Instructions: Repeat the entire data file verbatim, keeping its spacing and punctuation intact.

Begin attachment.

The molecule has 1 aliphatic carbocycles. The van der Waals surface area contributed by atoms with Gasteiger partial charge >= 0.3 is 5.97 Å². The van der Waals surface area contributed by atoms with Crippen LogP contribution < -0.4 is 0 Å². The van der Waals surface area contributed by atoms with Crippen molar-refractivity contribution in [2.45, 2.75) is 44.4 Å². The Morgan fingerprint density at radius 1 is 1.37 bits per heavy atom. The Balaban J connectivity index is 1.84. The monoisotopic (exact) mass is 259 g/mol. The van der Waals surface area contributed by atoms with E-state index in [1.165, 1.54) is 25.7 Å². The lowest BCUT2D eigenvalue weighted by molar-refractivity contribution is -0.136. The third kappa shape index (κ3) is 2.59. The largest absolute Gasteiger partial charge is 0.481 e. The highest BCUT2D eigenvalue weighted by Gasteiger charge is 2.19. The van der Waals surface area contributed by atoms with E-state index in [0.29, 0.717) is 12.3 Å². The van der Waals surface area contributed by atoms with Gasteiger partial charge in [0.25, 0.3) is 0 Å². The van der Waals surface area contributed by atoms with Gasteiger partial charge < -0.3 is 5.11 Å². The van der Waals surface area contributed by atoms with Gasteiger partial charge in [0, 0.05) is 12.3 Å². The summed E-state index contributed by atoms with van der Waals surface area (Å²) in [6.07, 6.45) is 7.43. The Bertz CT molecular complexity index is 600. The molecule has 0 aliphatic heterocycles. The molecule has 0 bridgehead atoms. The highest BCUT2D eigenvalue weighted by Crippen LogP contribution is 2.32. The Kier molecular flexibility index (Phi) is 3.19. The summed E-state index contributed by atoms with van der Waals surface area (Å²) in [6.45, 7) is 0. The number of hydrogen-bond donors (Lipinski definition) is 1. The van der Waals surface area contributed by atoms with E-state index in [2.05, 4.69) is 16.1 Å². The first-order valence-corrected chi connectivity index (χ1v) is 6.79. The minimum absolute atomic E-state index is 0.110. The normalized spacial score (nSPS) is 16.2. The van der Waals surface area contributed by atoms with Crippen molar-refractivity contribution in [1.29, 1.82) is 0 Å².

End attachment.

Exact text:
The molecule has 1 aliphatic carbocycles. The van der Waals surface area contributed by atoms with Gasteiger partial charge >= 0.3 is 5.97 Å². The van der Waals surface area contributed by atoms with Crippen LogP contribution < -0.4 is 0 Å². The van der Waals surface area contributed by atoms with Crippen molar-refractivity contribution in [2.45, 2.75) is 44.4 Å². The Morgan fingerprint density at radius 1 is 1.37 bits per heavy atom. The Balaban J connectivity index is 1.84. The monoisotopic (exact) mass is 259 g/mol. The van der Waals surface area contributed by atoms with E-state index in [1.165, 1.54) is 25.7 Å². The lowest BCUT2D eigenvalue weighted by molar-refractivity contribution is -0.136. The third kappa shape index (κ3) is 2.59. The largest absolute Gasteiger partial charge is 0.481 e. The highest BCUT2D eigenvalue weighted by Gasteiger charge is 2.19. The van der Waals surface area contributed by atoms with E-state index in [0.29, 0.717) is 12.3 Å². The van der Waals surface area contributed by atoms with Gasteiger partial charge in [0.25, 0.3) is 0 Å². The van der Waals surface area contributed by atoms with Gasteiger partial charge < -0.3 is 5.11 Å². The van der Waals surface area contributed by atoms with Gasteiger partial charge in [0, 0.05) is 12.3 Å². The summed E-state index contributed by atoms with van der Waals surface area (Å²) in [6.07, 6.45) is 7.43. The Bertz CT molecular complexity index is 600. The molecule has 0 aliphatic heterocycles. The molecule has 0 bridgehead atoms. The highest BCUT2D eigenvalue weighted by Crippen LogP contribution is 2.32. The Kier molecular flexibility index (Phi) is 3.19. The summed E-state index contributed by atoms with van der Waals surface area (Å²) in [6.45, 7) is 0. The number of hydrogen-bond donors (Lipinski definition) is 1. The van der Waals surface area contributed by atoms with E-state index in [2.05, 4.69) is 16.1 Å². The first-order valence-corrected chi connectivity index (χ1v) is 6.79. The minimum absolute atomic E-state index is 0.110. The normalized spacial score (nSPS) is 16.2. The van der Waals surface area contributed by atoms with Crippen molar-refractivity contribution in [1.29, 1.82) is 0 Å².